Last week I heard Guy Kawasaki talk about his passion for writing, his two latest books: “The Art of the Start-Up 2.0” and “The Art of Social Media,” as well as the updated MVP (Minimally Viable Product) model. During his livestream interview withStartup Grind’s founder Derek Anderson, Kawasaki reiterated his appreciation of the Lean Startup model and provided details on the two additional “Vs” he hoped might strengthen Eric Reis’s model. As Kawasaki says, “The concept is that you have this Minimal Viable Product. You do the prototype, you test, you get the product out there.”
Adding Value and Vision
So why do we need a couple of extra Vs?
According to Kawasaki:
- The first V is for Viable. It’s foreseeable that you will make a return, that your revenues will exceed your costs.
- The first extra V is for Valuable: You are changing the world. You are doing something significant. You are not simply making a buck.
- The second extra V is for validation: You have something that makes a buck, but it validates your vision for the future.
Where Are the Two Vs in EdTech?
The two Vs reminded me of proliferation of EdTech products and companies and how we need to be wary of digital bells and whistles masquerading as the saviors of education. With the endless rollout of iPad apps alone (TechCrunch reported 20,000 education apps developed for iPad in 2012 alone), one has to wonder how much “V” (any V at all, really) has gone into each one.
Lest you label me a Luddite, I should tell you that I’m a huge fan of educational technology, and I spent half my professional career helping corporations train employees using online simulations and schools expand their footprint with online courseware. But I simply have to sometimes wonder how many of today’s solutions are developed with these two Vs in mind. How valuable is the solution in rescuing education from the test-driven, grades obsessed institution it has become? And what vision is the product serving?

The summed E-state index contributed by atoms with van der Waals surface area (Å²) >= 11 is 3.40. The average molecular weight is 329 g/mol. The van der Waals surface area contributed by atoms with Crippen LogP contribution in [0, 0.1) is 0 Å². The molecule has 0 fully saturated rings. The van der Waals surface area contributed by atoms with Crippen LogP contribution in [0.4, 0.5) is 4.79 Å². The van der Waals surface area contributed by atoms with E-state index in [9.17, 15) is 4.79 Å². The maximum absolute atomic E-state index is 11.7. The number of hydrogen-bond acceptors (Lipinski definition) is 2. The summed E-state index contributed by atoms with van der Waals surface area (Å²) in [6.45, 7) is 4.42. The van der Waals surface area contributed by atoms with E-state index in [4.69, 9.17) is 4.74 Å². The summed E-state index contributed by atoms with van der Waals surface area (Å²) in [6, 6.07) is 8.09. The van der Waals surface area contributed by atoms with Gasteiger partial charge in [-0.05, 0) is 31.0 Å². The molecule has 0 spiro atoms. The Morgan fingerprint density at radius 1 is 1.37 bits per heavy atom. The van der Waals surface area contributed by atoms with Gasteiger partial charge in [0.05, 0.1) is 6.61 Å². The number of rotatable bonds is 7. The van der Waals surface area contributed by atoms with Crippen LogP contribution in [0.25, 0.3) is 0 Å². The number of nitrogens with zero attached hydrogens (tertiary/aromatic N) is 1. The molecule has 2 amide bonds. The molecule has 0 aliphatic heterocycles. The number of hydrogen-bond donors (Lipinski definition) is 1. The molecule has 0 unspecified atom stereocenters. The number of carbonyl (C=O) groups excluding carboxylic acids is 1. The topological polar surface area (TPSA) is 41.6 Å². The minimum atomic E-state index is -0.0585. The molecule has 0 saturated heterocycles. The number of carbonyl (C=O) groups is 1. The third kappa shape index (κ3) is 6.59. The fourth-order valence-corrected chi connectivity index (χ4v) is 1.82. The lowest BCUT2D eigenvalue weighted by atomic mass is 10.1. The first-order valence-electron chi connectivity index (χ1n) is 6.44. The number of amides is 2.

EdTech Products in Largest and Smallest Concentrations
Think about where the largest concentration of technology tools in education is focused today. A quick scan on The EdSurge EdTech Index reveals the highest concentration of products in the following five categories:
- Math (134)
- Language Arts (90)
- Games (58)
- Assessment (50)
- Science (44)
With the exception of Games, these are fairly standard subjects, right? Much of the software in that list is designed to align with and promote success with implementing the CCCS. There’s a theme here.
Where do you think the lowest concentration of tools lies? Looking at student-facing applications in K-12 with 10 or fewer apps in their respective categories, we see:
- Digital Storytelling (9)
- Arts (9)
- Maker and DIY Tools (10)
- Social Learning (10)
- Video Instruction (16)
To be honest, I think this second set of numbers would be higher if there were more a little extra “V” involved.
Rifting on Value
Guy Kawasaki is as powerful a speaker as he is an effective writer. When he talks, you can’t help but pay attention and enjoy yourself. And most of the time you are wishing you had said whatever he just said. So maybe my rifting on the “two Vs” is my way of showing my respect. That being said, I’ve got to admit that “value” can be interpreted in a lot of different ways.
Using technology to help understand and expand the ways in which people can learn is of tremendous value. The work being done to understand how people think and learn and applying that to blended learning programs, for example, is adding great value to kids previously “stuck” in preconceived notions of how to solve problems and one-size-fits-all curriculum plans. These are real tools that can help teachers support learning in diverse populations. It expands and scales the capability of those who already know how to personalize learning and enables those who may not have been doing so much of that already.
Building a better way to help kids practice for a test?
One of the other topics Kawasaki and Anderson discussed was the concept of “nail it and scale it.” “When do you squeeze the trigger?” as Anderson put it. Kawasaki’s response is to run a qualitative test: “Have you jumped curves and pushed the technology enough?”
I think this is exactly what is happening. Everyone is pushing the technology, and that is a really exciting thing. But without a coherent, game-changing educational mission, an EdTech company on its own may just be pushing the technology. That’s not really enough.
You need a little more “V.”